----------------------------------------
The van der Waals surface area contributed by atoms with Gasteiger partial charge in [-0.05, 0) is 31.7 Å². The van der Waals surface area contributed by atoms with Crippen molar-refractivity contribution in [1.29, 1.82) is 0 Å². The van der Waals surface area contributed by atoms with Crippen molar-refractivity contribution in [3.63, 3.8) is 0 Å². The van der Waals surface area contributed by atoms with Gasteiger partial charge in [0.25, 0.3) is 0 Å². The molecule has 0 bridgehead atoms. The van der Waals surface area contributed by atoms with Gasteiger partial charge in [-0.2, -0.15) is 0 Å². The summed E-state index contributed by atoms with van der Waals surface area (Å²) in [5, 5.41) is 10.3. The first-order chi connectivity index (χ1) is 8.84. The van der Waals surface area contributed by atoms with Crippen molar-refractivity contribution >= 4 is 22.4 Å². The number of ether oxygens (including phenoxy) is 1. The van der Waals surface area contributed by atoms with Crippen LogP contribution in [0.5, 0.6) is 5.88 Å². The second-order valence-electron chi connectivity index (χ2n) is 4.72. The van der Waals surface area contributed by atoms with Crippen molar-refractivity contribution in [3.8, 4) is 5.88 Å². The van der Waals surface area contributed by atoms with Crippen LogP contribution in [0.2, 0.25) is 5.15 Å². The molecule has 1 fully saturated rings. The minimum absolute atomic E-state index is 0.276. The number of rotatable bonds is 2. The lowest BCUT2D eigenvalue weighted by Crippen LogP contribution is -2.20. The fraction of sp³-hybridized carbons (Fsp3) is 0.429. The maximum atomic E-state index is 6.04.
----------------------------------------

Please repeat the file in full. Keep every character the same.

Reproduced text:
The van der Waals surface area contributed by atoms with Gasteiger partial charge in [-0.05, 0) is 31.7 Å². The van der Waals surface area contributed by atoms with Crippen molar-refractivity contribution in [1.29, 1.82) is 0 Å². The van der Waals surface area contributed by atoms with Crippen molar-refractivity contribution in [3.63, 3.8) is 0 Å². The van der Waals surface area contributed by atoms with Gasteiger partial charge in [0.25, 0.3) is 0 Å². The molecule has 0 bridgehead atoms. The van der Waals surface area contributed by atoms with Gasteiger partial charge in [-0.2, -0.15) is 0 Å². The summed E-state index contributed by atoms with van der Waals surface area (Å²) in [5, 5.41) is 10.3. The first-order chi connectivity index (χ1) is 8.84. The van der Waals surface area contributed by atoms with Crippen molar-refractivity contribution >= 4 is 22.4 Å². The number of ether oxygens (including phenoxy) is 1. The van der Waals surface area contributed by atoms with Crippen LogP contribution in [0.5, 0.6) is 5.88 Å². The second-order valence-electron chi connectivity index (χ2n) is 4.72. The van der Waals surface area contributed by atoms with Crippen molar-refractivity contribution in [3.8, 4) is 5.88 Å². The van der Waals surface area contributed by atoms with Crippen LogP contribution in [0.2, 0.25) is 5.15 Å². The molecule has 1 fully saturated rings. The minimum absolute atomic E-state index is 0.276. The number of rotatable bonds is 2. The lowest BCUT2D eigenvalue weighted by Crippen LogP contribution is -2.20. The fraction of sp³-hybridized carbons (Fsp3) is 0.429. The maximum atomic E-state index is 6.04.